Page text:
Z Offset – Next is the Z offset. This specifies how close the bed is to the extrusion nozzle at ‘standard’ position. If the nozzle is too close then the extruded material will be compressed and spread, not to mention the possibility of it sticking to the extruder as it can’t escape quick enough. If the nozzle is too far away then the material will cool too much before hitting the bed and will not adhere. So how far away does it need to be? Well a simple way to determine the correct distance is to insert a sheet of paper between the two (I have a sheet of standard 80gsm paper that I always use) and adjust the bed upwards ( by increments of 10, 1 0.1 or 0.01mm) until the paper can be pulled from between the bed and nozzle with some resistance. Again, this is a matter of experience but it doesn’t need to be micrometrically perfect.

Filament preparation – ©Standard Issue Male

Filament preparation – The final stage is to ensure the extrusion nozzle and filament feeders are working correctly. The first thing to do is to preheat the extruder and the heated bed (generally to a slightly higher temperature than you’ll be using for the print to allow for a little cooling time). The bed will then need to be moved away from the nozzle a suitanle distance using the manual controls (image 2). The filament can then be fed into the extruder to ensure it’s flowing properly. It can be manually started to automatically feed in or out of the extruder or to stop completely (image 3). Image 4 shows the material being extruded from the nozzle (this print is using black PLA but to begin with the nozzle extrudes material already in there, in this case the last print I did was with white so the extruder was left to run until the black started flowing. Once this has been achieved the filament is stopped and the pre-heat is switched off. Time to actually print.

Let’s get going already! – ©Standard Issue Male

Going back to the main menu, the print option is finally selected! This presents you with a list of the files available on the SD card. The model is selected and you are presented with an image of the model to be printed (sometime solid, sometimes transparent, don’t ask). From there it’s just a matter of pressing the print button and you’re off. As soon as the nozzle and bed are up to the temperatures specified the print begins. Image 2 shows the progress screen shown during printing. This displays overall progress (of course), temperatures of nozzle/bed, time elapsed, estimated time remaining and nozzle speed. At this point it’s just a matter of sitting back and trying not to watch something appear out of nothing (it is strangely hypnotic to watch). It should be said that during printing the only thing that can be heard is the fans of the power supply and the nozzle. During this print the machine was sat beside me in the living room and I was watching a movie without having to turn up the sound. For what it is it’s very quiet.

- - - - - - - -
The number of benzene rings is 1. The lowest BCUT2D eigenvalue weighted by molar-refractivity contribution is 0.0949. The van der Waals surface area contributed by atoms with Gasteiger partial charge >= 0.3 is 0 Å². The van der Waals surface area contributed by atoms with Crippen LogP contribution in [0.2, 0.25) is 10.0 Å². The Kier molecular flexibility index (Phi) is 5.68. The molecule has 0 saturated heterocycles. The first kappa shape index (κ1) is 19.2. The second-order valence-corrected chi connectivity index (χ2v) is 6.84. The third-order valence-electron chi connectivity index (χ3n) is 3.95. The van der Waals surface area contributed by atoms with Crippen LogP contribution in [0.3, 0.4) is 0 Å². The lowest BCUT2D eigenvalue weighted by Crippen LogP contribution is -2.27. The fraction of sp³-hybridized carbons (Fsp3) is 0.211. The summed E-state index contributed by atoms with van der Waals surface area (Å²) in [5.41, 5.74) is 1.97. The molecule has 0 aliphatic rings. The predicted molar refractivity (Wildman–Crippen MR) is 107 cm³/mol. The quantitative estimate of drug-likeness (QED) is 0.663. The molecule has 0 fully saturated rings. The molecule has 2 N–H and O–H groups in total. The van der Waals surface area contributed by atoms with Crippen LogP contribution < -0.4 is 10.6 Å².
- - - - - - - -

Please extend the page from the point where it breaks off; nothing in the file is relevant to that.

Finally printing! – ©Standard Issue Male

These images show the print in progressing states. Image 1 shows the raft being printed below the model. The next two are just the ongoing build of the model. In the final image though a problem can be seen. The nozzle no longer appears to be in contact with the model and is not extruding material. At that point continuing to print is pointless and so is cancelled.

Failure! – ©Standard Issue Male

As can be seen from the last two images, the actual part of the print that was necessary is the part that didn’t print. Figures huh? The reason for this? I don’t know for certain (I’ve printed models with parts much finer than this with no problems in the past) but I suspect it’s to do with the material I was using. Because it was only a small print I used a part-coil of PLA that I had lying around. When storing filament it should be kept in as moisture free an environment as possible, where possible in a vacuum sealed bag. This one wasn’t. Once moisture gets into the material it tends to become brittle. My guess is that it snapped off somewhere close to the extruder which created a large enough gap to prevent any further material being in contact with the model. At that point it’s game over.

Now, after all that, normally my hard-headedness would kick in and I’d just keep doing it until it was right. In this case however my determination is somewhat tempered by the fact that I was creating something I didn’t really need in the first place. Just out of curiosity I may try it again in the future but at this point in time I’m quite happy with forgetting the whole thing and starting to search for something else that doesn’t really need doing. Until next time…

© Standard Issue Male 2022